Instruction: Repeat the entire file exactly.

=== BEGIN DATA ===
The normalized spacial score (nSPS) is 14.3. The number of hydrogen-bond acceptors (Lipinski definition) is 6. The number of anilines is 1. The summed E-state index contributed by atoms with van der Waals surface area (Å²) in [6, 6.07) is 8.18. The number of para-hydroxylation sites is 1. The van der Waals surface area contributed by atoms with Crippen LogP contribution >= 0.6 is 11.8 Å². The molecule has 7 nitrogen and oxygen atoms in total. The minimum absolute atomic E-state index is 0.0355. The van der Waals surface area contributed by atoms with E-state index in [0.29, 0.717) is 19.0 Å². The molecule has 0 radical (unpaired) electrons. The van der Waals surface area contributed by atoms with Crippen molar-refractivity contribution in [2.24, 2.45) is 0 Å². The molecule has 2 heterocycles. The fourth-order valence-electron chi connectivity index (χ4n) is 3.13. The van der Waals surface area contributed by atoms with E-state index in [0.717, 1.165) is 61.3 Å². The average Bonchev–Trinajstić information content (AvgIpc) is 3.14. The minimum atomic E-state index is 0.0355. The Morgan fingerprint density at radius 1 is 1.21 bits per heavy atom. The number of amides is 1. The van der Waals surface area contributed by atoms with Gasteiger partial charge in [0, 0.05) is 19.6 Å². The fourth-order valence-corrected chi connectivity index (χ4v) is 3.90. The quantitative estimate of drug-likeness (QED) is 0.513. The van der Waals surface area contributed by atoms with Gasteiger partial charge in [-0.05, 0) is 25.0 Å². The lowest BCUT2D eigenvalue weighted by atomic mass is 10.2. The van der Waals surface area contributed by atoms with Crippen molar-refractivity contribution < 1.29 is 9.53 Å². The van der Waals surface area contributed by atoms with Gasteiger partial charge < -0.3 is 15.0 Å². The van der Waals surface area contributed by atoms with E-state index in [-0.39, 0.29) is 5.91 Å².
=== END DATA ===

The normalized spacial score (nSPS) is 14.3. The number of hydrogen-bond acceptors (Lipinski definition) is 6. The number of anilines is 1. The summed E-state index contributed by atoms with van der Waals surface area (Å²) in [6, 6.07) is 8.18. The number of para-hydroxylation sites is 1. The van der Waals surface area contributed by atoms with Crippen LogP contribution >= 0.6 is 11.8 Å². The molecule has 7 nitrogen and oxygen atoms in total. The minimum absolute atomic E-state index is 0.0355. The van der Waals surface area contributed by atoms with E-state index in [0.29, 0.717) is 19.0 Å². The molecule has 0 radical (unpaired) electrons. The van der Waals surface area contributed by atoms with Crippen molar-refractivity contribution in [2.24, 2.45) is 0 Å². The molecule has 2 heterocycles. The fourth-order valence-electron chi connectivity index (χ4n) is 3.13. The van der Waals surface area contributed by atoms with E-state index in [0.717, 1.165) is 61.3 Å². The average Bonchev–Trinajstić information content (AvgIpc) is 3.14. The minimum atomic E-state index is 0.0355. The Morgan fingerprint density at radius 1 is 1.21 bits per heavy atom. The number of amides is 1. The van der Waals surface area contributed by atoms with Gasteiger partial charge in [0, 0.05) is 19.6 Å². The fourth-order valence-corrected chi connectivity index (χ4v) is 3.90. The quantitative estimate of drug-likeness (QED) is 0.513. The van der Waals surface area contributed by atoms with Gasteiger partial charge in [-0.05, 0) is 25.0 Å². The lowest BCUT2D eigenvalue weighted by atomic mass is 10.2. The van der Waals surface area contributed by atoms with Crippen molar-refractivity contribution < 1.29 is 9.53 Å². The van der Waals surface area contributed by atoms with Gasteiger partial charge < -0.3 is 15.0 Å². The van der Waals surface area contributed by atoms with E-state index in [-0.39, 0.29) is 5.91 Å².